Deeply ingrained in the federal tax system is the populist principle that the rich should pay a higher tax rate than those with less income.
"The tax upon incomes is levied according to ability to pay," the House Ways and Means Committee wrote in 1913 when the current income tax was first enacted. "It would be difficult to devise a fairer tax." This concept was translated into an income tax system in which the very poor are exempt, and the rates progressively rise as the taxpayer's income grows.
But over the past generation, this basic principle--that the affluent should pay more than the working man or woman through what is called a progressive rate system--has been severely eroded.
Until recently, the decay of the progressive system of federal taxation has not resulted from a conscious decision by Congress and past administrations.
Instead, the decline in the progressivity of the system has grown out of the fact that the Social Security payroll tax has grown by leaps and bounds while the corporate income tax has taken a nose dive.
Unlike the federal income tax, the Social Security payroll tax is regressive: The effective rates are higher for the poor than for the rich.
The Social Security tax has an inherently regressive effect on the system because it is a flat tax with a ceiling on the amount of income on which it is collected (13.4 percent, paid in equal parts by employer and employe, of the first $35,700, at present). Because of this ceiling, the rate for persons making more than $35,700 is lower than for those making less than $35,700.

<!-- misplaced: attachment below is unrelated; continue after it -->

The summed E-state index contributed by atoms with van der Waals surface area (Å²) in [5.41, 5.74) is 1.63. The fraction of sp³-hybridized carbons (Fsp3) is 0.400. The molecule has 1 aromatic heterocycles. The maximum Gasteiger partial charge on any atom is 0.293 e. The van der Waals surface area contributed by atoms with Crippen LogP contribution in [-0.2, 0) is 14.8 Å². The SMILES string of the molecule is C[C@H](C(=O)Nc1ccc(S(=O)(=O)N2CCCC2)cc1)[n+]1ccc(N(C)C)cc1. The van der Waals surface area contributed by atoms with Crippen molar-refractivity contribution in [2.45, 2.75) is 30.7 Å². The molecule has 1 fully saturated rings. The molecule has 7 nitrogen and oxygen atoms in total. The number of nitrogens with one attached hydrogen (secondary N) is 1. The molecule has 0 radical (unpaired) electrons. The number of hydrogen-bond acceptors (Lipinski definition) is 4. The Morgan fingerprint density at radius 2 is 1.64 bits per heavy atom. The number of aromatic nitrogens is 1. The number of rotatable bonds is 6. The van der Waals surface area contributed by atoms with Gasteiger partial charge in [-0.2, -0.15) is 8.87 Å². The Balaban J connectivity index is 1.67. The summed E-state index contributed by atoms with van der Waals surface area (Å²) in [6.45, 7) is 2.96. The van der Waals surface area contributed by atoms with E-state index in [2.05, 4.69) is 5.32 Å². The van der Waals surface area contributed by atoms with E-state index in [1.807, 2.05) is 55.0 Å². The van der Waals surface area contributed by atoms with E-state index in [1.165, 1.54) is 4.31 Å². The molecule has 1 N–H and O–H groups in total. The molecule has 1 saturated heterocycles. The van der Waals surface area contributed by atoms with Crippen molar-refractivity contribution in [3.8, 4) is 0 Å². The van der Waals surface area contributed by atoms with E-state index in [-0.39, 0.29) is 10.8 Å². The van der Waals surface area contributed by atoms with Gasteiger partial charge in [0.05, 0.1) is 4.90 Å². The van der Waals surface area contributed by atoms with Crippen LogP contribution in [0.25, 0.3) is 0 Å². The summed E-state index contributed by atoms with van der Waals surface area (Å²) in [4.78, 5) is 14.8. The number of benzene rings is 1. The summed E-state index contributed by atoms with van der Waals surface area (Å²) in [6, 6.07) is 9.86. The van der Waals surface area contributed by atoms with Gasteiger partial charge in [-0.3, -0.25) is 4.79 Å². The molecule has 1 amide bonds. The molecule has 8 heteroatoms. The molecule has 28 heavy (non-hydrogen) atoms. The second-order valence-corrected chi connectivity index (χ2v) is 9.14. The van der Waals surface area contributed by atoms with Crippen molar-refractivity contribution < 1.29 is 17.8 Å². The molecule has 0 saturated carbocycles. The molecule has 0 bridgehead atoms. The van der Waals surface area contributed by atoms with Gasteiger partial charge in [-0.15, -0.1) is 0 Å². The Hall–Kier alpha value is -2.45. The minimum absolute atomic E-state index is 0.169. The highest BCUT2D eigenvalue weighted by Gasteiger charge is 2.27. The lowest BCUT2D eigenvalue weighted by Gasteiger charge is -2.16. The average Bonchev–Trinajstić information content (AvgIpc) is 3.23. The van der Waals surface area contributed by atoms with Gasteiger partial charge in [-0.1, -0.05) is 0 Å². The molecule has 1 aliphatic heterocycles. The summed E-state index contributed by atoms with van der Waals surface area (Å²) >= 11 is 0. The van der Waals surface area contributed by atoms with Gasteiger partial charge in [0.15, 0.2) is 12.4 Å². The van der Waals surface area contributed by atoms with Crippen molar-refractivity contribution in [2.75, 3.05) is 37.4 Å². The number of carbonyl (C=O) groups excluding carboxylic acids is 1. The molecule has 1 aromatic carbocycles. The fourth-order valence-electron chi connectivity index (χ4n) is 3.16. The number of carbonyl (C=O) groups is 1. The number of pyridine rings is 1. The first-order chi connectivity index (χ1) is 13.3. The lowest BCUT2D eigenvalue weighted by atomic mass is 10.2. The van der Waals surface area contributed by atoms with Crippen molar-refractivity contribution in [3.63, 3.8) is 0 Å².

Over the past 25 years, Social Security revenues, as a percentage of total federal revenues, have nearly tripled. During the same period, the percentage of revenues provided by the individual income tax has remained almost constant, while the percentage provided by the corporate income tax has plunged to barely more than a quarter of what it had been.
The consequences for the distribution of the tax burden between income groups have been dramatic.
When the two basic federal taxes paid by individuals--the income tax and the payroll tax--are combined and compared over time, the results are as follows:
* In 1955, according to the Treasury Department, a four-person family with one earner making $2,424, half the median income, faced an average tax rate of 4 percent. For a similar family making twice the median income, $9,694, the tax rate was 12.4 percent. In other words, the rate of the more affluent family was just over three times that of the poorer family.
* By 1982, the family making half the median income, $14,066, faced an average tax rate of 20.1 percent. The family making twice the median income, $56,252, had a tax rate of 25.95 percent. Over the 27-year period, what had been a three-to-one ratio had fallen to a 1.3-to-one ratio.